The new year is the perfect time to refine your B2B lead generation campaigns, and the best place to start is in your business blog. To do that, you need to zero in on the words that are useful in effectively sending the right message to the readers, and the ones that doesn’t really help out.
Shanna Mallon, a business writer for Straight North, a Chicago Web design firm that specializes in SEO, web development, and other online marketing services, shares her insights on which words are better off cut from your blog articles. Here are some of these words:
Just. The word “just” is a filler word that weakens your writing. Removing it rarely affects meaning, but rather, the deletion tightens a sentence.
Really. Using the word “really” is an example of writing the way you talk. It’s a verbal emphasis that doesn’t translate perfectly into text. In conversation, people use the word frequently, but in written content it’s unnecessary. Think about the difference between saying a rock is “hard” and “really hard,” for example. What does the word add? Better to cut it out to make your message stronger.
Perhaps/maybe. Do you want your audience to think you’re uncertain about what you’re saying? When you use words like “maybe” and “perhaps,” uncertainty is exactly what you’re communicating.
Quite. When someone uses “quite,” he or she either means “a bit” or “completely” or “almost.” Sometimes the word adds meaning; sometimes it’s fluff. Learn to tell the difference–but, when in doubt, cut it out.
Amazing. The meaning of “amazing” is causing great wonder or surprise–but some writers use the word so often that the meaning gets lost. How can something be amazing if everything is? Ditch this diluted word.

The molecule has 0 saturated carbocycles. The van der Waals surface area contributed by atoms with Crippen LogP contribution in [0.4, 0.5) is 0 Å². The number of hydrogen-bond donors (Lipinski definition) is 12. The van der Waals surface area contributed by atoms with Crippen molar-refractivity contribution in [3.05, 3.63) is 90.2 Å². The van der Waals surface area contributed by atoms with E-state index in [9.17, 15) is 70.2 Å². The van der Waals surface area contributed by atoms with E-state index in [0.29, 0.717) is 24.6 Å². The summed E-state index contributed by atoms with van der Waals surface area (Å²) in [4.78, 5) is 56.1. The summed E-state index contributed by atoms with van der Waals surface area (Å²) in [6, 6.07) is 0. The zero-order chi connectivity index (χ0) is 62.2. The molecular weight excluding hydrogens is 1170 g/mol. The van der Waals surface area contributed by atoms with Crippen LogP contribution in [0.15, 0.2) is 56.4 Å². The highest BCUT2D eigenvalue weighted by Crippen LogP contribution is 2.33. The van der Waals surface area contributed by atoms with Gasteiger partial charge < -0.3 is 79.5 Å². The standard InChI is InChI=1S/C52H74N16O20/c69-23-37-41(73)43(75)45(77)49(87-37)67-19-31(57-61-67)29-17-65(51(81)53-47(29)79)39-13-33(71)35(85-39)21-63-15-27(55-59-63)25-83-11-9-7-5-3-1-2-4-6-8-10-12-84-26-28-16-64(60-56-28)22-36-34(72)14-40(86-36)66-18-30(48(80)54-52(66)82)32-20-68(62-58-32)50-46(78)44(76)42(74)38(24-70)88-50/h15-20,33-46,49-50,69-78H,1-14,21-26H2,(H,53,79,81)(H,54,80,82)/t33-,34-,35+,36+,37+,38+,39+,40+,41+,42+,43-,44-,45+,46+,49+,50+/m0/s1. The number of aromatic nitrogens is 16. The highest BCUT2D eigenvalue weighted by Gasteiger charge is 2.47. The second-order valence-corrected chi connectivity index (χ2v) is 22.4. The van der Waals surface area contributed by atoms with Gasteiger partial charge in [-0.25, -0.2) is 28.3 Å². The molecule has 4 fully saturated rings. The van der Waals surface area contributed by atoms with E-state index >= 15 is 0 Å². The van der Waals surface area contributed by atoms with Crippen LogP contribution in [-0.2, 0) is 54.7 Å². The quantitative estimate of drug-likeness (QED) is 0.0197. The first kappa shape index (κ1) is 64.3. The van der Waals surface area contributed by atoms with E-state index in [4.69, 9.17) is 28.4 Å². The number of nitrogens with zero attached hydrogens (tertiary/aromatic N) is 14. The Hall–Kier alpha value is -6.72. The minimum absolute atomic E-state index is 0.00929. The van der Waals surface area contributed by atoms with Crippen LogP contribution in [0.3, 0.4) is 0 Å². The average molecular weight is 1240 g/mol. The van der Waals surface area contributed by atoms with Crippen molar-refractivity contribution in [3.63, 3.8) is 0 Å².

Literally. When something is true in a literal sense, you don’t have to add the word “literally.” The only reason it makes sense to use the word is when it clarifies meaning (i.e., to explain you aren’t joking when it seems you are).
Things. Writers use the word “things” to avoid using a clearer, more specific word that would communicate more meaning. Be specific. Don’t tell us about the “10 things,” tell us about the “10 books” or “10 strategies.” Specificity makes for better writing.
Got. Think of all the ways we use the vague word “got” in conversation: “I’ve got to go,” “I got a ball,” or “I got up this morning.” Though it’s fine for conversation, in writing, “got” misses valuable opportunities. Rather than writing a lazy word, look for clearer, more descriptive language: “I promised I’d leave by 9,” “I picked up a ball,” or “I woke up today,” for example.
Read the full article at 10 Words to Cut From Your Writing